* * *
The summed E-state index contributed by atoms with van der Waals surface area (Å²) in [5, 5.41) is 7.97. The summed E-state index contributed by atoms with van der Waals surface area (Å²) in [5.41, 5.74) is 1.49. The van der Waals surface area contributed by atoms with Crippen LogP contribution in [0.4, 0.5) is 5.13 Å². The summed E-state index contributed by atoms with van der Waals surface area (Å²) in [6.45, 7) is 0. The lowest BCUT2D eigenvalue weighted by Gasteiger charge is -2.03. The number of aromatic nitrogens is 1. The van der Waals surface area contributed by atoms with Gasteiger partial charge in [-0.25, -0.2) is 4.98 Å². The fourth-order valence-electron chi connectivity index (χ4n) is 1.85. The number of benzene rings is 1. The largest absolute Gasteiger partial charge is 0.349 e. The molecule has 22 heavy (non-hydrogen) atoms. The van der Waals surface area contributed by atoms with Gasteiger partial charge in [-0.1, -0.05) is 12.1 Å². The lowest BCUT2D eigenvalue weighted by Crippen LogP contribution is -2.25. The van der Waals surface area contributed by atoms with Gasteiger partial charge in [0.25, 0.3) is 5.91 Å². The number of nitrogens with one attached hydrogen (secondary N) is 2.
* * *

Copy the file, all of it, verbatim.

The summed E-state index contributed by atoms with van der Waals surface area (Å²) in [5, 5.41) is 7.97. The summed E-state index contributed by atoms with van der Waals surface area (Å²) in [5.41, 5.74) is 1.49. The van der Waals surface area contributed by atoms with Crippen LogP contribution in [0.4, 0.5) is 5.13 Å². The summed E-state index contributed by atoms with van der Waals surface area (Å²) in [6.45, 7) is 0. The lowest BCUT2D eigenvalue weighted by Gasteiger charge is -2.03. The number of aromatic nitrogens is 1. The van der Waals surface area contributed by atoms with Gasteiger partial charge in [-0.25, -0.2) is 4.98 Å². The fourth-order valence-electron chi connectivity index (χ4n) is 1.85. The number of benzene rings is 1. The largest absolute Gasteiger partial charge is 0.349 e. The molecule has 22 heavy (non-hydrogen) atoms. The van der Waals surface area contributed by atoms with Gasteiger partial charge in [-0.1, -0.05) is 12.1 Å². The lowest BCUT2D eigenvalue weighted by Crippen LogP contribution is -2.25. The van der Waals surface area contributed by atoms with Gasteiger partial charge in [0.25, 0.3) is 5.91 Å². The number of nitrogens with one attached hydrogen (secondary N) is 2.